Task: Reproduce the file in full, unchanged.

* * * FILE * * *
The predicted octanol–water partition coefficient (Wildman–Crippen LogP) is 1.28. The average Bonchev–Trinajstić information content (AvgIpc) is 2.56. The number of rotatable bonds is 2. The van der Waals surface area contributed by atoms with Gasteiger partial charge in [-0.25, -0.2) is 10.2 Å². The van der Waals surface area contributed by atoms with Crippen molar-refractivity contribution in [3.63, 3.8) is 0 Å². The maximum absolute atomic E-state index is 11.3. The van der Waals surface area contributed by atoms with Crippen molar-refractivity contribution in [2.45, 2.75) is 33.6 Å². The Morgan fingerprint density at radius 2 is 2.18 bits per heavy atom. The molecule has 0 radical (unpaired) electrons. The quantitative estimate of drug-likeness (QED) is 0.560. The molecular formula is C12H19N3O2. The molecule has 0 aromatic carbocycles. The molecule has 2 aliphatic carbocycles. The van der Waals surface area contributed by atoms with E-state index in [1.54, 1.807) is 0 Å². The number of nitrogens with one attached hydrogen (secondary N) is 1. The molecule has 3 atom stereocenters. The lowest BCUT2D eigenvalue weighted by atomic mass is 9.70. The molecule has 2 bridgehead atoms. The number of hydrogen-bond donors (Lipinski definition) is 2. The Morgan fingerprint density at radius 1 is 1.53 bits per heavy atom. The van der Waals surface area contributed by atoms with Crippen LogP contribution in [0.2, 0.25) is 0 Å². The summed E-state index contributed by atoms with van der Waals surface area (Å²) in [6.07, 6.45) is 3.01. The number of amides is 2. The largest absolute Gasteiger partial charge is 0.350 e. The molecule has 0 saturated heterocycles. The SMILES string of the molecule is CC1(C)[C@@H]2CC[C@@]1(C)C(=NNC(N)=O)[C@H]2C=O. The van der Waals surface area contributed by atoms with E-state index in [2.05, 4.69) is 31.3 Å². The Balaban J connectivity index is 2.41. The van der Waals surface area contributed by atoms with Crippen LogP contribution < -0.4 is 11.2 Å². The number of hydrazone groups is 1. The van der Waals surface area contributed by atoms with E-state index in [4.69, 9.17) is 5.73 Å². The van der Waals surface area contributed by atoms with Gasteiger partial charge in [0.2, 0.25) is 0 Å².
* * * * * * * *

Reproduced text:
The predicted octanol–water partition coefficient (Wildman–Crippen LogP) is 1.28. The average Bonchev–Trinajstić information content (AvgIpc) is 2.56. The number of rotatable bonds is 2. The van der Waals surface area contributed by atoms with Gasteiger partial charge in [-0.25, -0.2) is 10.2 Å². The van der Waals surface area contributed by atoms with Crippen molar-refractivity contribution in [3.63, 3.8) is 0 Å². The maximum absolute atomic E-state index is 11.3. The van der Waals surface area contributed by atoms with Crippen molar-refractivity contribution in [2.45, 2.75) is 33.6 Å². The Morgan fingerprint density at radius 2 is 2.18 bits per heavy atom. The molecule has 0 radical (unpaired) electrons. The quantitative estimate of drug-likeness (QED) is 0.560. The molecular formula is C12H19N3O2. The molecule has 0 aromatic carbocycles. The molecule has 2 aliphatic carbocycles. The van der Waals surface area contributed by atoms with E-state index in [1.54, 1.807) is 0 Å². The number of nitrogens with one attached hydrogen (secondary N) is 1. The molecule has 3 atom stereocenters. The lowest BCUT2D eigenvalue weighted by atomic mass is 9.70. The molecule has 2 bridgehead atoms. The number of hydrogen-bond donors (Lipinski definition) is 2. The Morgan fingerprint density at radius 1 is 1.53 bits per heavy atom. The van der Waals surface area contributed by atoms with Crippen LogP contribution in [0.2, 0.25) is 0 Å². The summed E-state index contributed by atoms with van der Waals surface area (Å²) in [6.07, 6.45) is 3.01. The number of amides is 2. The largest absolute Gasteiger partial charge is 0.350 e. The molecule has 0 saturated heterocycles. The SMILES string of the molecule is CC1(C)[C@@H]2CC[C@@]1(C)C(=NNC(N)=O)[C@H]2C=O. The van der Waals surface area contributed by atoms with E-state index in [2.05, 4.69) is 31.3 Å². The Balaban J connectivity index is 2.41. The van der Waals surface area contributed by atoms with Crippen LogP contribution < -0.4 is 11.2 Å². The number of hydrazone groups is 1. The van der Waals surface area contributed by atoms with E-state index in [4.69, 9.17) is 5.73 Å². The van der Waals surface area contributed by atoms with Gasteiger partial charge in [0.2, 0.25) is 0 Å².